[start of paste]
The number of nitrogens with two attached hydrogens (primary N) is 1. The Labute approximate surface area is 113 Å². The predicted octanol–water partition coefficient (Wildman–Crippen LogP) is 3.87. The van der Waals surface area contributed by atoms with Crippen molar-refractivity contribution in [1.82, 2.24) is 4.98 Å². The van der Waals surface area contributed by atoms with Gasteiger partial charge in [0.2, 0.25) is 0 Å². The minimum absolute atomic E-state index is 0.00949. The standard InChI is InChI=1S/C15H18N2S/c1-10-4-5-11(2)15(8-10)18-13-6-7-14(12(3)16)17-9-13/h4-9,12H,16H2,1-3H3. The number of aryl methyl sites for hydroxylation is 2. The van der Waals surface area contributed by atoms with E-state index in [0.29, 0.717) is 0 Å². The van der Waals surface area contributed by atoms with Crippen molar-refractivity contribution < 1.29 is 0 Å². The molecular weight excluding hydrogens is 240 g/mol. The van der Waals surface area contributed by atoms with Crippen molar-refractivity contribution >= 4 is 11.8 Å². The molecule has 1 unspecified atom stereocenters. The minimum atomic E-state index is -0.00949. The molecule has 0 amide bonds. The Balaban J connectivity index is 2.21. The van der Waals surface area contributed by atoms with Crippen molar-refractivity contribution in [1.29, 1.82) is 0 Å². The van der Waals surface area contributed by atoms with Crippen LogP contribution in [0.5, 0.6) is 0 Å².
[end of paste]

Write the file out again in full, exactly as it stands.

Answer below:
The number of nitrogens with two attached hydrogens (primary N) is 1. The Labute approximate surface area is 113 Å². The predicted octanol–water partition coefficient (Wildman–Crippen LogP) is 3.87. The van der Waals surface area contributed by atoms with Crippen molar-refractivity contribution in [1.82, 2.24) is 4.98 Å². The van der Waals surface area contributed by atoms with Gasteiger partial charge in [0.2, 0.25) is 0 Å². The minimum absolute atomic E-state index is 0.00949. The standard InChI is InChI=1S/C15H18N2S/c1-10-4-5-11(2)15(8-10)18-13-6-7-14(12(3)16)17-9-13/h4-9,12H,16H2,1-3H3. The number of aryl methyl sites for hydroxylation is 2. The van der Waals surface area contributed by atoms with E-state index in [0.29, 0.717) is 0 Å². The van der Waals surface area contributed by atoms with Crippen molar-refractivity contribution < 1.29 is 0 Å². The molecular weight excluding hydrogens is 240 g/mol. The van der Waals surface area contributed by atoms with Crippen molar-refractivity contribution >= 4 is 11.8 Å². The molecule has 1 unspecified atom stereocenters. The minimum atomic E-state index is -0.00949. The molecule has 0 amide bonds. The Balaban J connectivity index is 2.21. The van der Waals surface area contributed by atoms with Crippen molar-refractivity contribution in [1.29, 1.82) is 0 Å². The van der Waals surface area contributed by atoms with Crippen LogP contribution in [0.5, 0.6) is 0 Å².